We just met with Doreen Zudell, writer and editor for Aerospace Frontiers, Glenn’s monthly news publication. She used to put together the entire thing completely by herself; she now accomplishes the daunting task with the help of one assistant.
Even if I had tried, I couldn’t have manufactured a collection of publications as diverse and crazy as the list on Doreen’s resume. Before working for NASA she wrote for a Catholic convent, the premiere trade magazine of the hospitality industry, a magazine that evaluates carpeting and tile for schools and colleges (she seemed really excited about this one, for some reason), and a car engine parts magazine. Whoa. She had a lot of useful things to say about writing and about life in general. Each industry or field has its own lexicon of commonly used words and phrases, a bag of tricks a writer has to master for each type of publication. Doreen told us that, for example, when she handled the nuns’ publications she was constantly using words like “affirmed” and “triumphant”. For Doreen the most valuable skill she has is adaptability. She emphasized the importance of mastering the basics but making sure you are flexible, and I agree with her and think that advice can be applied to any vocation. It’s also important to love what you do; Doreen interviews a lot of NASA employees, and she says it’s evident when she speaks to someone who isn’t inspired or doesn’t believe in what he is doing. Crying when you are driving home from work is ok too; that’s what Doreen did when she first got the job of editing the Glenn newsletter and felt completely over her head and out of her league. Of course she persevered, mainly through she was determined wasn’t afraid to appear ignorant and ask a lot of questions.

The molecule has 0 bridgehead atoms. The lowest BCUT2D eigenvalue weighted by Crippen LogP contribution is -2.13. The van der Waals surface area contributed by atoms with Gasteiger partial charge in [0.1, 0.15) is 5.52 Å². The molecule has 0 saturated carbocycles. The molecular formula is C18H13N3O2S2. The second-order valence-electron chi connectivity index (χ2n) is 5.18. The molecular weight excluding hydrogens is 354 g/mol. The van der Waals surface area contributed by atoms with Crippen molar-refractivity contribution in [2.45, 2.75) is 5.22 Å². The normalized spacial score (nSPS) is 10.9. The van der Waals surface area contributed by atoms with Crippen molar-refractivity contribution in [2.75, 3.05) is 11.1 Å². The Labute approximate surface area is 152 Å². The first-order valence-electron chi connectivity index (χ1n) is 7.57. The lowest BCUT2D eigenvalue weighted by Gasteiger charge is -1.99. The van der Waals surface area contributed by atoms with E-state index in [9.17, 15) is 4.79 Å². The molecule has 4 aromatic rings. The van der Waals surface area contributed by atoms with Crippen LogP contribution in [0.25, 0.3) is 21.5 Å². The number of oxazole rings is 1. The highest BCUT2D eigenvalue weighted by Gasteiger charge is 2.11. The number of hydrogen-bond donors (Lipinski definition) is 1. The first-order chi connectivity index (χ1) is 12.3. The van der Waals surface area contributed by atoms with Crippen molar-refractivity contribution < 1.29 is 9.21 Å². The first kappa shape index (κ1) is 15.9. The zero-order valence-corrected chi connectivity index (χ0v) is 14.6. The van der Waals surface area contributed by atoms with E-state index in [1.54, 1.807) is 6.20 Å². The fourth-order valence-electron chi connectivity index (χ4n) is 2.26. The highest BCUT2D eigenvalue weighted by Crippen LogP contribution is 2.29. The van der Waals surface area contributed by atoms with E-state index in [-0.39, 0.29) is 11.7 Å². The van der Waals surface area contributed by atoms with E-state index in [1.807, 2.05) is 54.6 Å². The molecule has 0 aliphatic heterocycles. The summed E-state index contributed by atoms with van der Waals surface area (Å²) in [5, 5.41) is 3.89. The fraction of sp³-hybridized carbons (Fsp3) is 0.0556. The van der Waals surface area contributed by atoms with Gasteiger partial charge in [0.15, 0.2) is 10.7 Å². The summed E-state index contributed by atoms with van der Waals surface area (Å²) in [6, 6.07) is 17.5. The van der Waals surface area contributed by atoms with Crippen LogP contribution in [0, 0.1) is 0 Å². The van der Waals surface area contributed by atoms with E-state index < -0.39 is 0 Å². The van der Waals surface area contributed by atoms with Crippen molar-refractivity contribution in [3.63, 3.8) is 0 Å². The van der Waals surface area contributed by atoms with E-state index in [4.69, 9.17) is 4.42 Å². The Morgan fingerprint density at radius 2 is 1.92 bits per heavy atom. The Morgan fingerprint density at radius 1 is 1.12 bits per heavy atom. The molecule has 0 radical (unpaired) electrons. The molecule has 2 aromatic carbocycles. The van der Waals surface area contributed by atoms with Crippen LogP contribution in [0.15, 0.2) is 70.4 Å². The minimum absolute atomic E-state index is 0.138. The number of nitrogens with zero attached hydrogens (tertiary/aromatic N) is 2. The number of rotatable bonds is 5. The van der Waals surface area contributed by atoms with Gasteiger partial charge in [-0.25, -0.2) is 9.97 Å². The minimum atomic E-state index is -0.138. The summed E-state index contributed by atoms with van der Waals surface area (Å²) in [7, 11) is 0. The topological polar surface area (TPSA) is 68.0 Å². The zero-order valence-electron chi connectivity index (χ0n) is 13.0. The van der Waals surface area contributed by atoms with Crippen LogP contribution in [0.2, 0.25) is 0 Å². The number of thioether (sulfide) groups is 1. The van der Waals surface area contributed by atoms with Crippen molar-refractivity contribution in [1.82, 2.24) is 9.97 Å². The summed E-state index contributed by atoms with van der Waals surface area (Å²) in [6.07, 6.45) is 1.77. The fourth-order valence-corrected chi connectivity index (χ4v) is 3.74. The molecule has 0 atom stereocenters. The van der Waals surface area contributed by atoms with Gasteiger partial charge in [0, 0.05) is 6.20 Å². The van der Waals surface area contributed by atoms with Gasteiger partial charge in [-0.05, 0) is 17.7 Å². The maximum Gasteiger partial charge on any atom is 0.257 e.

Doreen’s words of wisdom were largely things I already intuitively know, but it was refreshing to hear them again from someone who isn’t working in a purely technical field. Yeah yeah, this entry devolved into somewhat of a generic motivational career advice pep-talk, but I think at present I really needed it. Speaking with Doreen also made me think more about writing and the possibility of becoming a writer (maybe a science writer?). For at least the third time this summer I heard about how there’s a complete lack of science knowledge and understanding in the media.